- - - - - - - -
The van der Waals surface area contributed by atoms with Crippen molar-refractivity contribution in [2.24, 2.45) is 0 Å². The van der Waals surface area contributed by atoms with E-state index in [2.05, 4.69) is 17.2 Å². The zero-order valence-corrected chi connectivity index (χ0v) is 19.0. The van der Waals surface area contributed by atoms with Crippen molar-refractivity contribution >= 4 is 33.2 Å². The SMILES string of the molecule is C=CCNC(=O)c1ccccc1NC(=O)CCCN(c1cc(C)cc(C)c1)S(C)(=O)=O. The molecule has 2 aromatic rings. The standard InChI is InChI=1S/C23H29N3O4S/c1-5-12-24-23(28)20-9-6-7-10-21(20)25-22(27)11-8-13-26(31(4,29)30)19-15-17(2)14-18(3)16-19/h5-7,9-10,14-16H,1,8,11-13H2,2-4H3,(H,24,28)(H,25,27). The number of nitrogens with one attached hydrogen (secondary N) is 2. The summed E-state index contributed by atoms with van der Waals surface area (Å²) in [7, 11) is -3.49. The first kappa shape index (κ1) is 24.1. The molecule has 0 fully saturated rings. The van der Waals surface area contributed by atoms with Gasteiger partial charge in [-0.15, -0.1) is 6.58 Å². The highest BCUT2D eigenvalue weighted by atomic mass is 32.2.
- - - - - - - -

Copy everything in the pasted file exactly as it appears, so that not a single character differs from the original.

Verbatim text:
The van der Waals surface area contributed by atoms with Crippen molar-refractivity contribution in [2.24, 2.45) is 0 Å². The van der Waals surface area contributed by atoms with E-state index in [2.05, 4.69) is 17.2 Å². The zero-order valence-corrected chi connectivity index (χ0v) is 19.0. The van der Waals surface area contributed by atoms with Crippen molar-refractivity contribution >= 4 is 33.2 Å². The SMILES string of the molecule is C=CCNC(=O)c1ccccc1NC(=O)CCCN(c1cc(C)cc(C)c1)S(C)(=O)=O. The molecule has 2 aromatic rings. The standard InChI is InChI=1S/C23H29N3O4S/c1-5-12-24-23(28)20-9-6-7-10-21(20)25-22(27)11-8-13-26(31(4,29)30)19-15-17(2)14-18(3)16-19/h5-7,9-10,14-16H,1,8,11-13H2,2-4H3,(H,24,28)(H,25,27). The number of nitrogens with one attached hydrogen (secondary N) is 2. The summed E-state index contributed by atoms with van der Waals surface area (Å²) in [7, 11) is -3.49. The first kappa shape index (κ1) is 24.1. The molecule has 0 fully saturated rings. The van der Waals surface area contributed by atoms with Gasteiger partial charge in [-0.15, -0.1) is 6.58 Å². The highest BCUT2D eigenvalue weighted by atomic mass is 32.2.